Enforcement, Economics and Estimates
Peter K. Yu
Texas A&M University School of Law
November 8, 2011
WIPO Journal, Vol. 2, pp. 1-19, 2010
Drake University Law School Research Paper No. 11-27
This article focuses on intellectual property enforcement, a topic that is of great importance to both developed and less developed countries. It begins by refuting the simple, and often politically motivated, claim that many countries fail to provide effective intellectual property enforcement by virtue of their lack of political will. Drawing on the latest economic literature, this article shows that high enforcement standards come with a hefty price tag and difficult trade-offs.
The article then outlines the challenges in measuring the cross-border economic impact of piracy and counterfeiting. As an illustration, the article discusses the ongoing effort by the US International Trade Commission to measure the economic impact of intellectual property infringement in China on the US economy.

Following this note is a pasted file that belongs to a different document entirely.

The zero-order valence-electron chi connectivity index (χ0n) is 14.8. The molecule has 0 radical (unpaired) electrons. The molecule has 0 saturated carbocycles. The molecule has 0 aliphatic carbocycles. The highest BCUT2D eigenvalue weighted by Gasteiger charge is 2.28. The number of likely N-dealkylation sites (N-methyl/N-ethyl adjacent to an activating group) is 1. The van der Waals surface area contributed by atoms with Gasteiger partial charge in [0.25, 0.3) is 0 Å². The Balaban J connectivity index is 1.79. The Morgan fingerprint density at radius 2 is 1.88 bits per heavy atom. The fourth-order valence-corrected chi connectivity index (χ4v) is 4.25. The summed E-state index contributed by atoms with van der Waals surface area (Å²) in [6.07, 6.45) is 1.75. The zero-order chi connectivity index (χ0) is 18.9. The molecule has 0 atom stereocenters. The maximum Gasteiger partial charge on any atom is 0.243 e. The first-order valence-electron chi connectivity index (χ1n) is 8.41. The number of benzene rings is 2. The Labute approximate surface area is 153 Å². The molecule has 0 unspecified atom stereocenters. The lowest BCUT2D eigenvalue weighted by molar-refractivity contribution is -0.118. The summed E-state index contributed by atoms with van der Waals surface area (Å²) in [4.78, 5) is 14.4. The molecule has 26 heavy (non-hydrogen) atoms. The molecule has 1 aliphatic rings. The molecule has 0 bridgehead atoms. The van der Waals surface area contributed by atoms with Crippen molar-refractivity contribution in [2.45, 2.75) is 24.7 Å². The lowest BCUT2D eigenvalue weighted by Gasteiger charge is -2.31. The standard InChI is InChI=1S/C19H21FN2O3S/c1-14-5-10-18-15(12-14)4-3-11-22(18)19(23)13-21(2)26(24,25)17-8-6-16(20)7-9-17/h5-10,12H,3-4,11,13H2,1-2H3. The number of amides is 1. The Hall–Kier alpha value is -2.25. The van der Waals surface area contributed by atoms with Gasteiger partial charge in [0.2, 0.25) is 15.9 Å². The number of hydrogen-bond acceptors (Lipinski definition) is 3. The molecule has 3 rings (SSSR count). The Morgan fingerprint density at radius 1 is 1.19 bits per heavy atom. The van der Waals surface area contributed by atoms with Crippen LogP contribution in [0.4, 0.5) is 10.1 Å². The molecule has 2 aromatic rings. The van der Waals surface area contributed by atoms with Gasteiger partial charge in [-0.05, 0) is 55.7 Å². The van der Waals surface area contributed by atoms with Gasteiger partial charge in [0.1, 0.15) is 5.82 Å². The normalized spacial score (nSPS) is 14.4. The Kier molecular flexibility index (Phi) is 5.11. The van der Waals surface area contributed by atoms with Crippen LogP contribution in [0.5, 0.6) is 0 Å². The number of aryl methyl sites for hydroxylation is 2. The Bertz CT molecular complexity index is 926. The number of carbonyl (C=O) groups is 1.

The article concludes with an analysis of the various metrics that can be or have been used to develop cross-country comparative analyses. It highlights the continuous disagreement across nations over what metrics should be used. It also suggests new areas researchers can explore in their continuous search for a set of mutually satisfactory metrics that advance the international intellectual property enforcement debate.
Number of Pages in PDF File: 20
Date posted: November 19, 2010 ; Last revised: November 9, 2011
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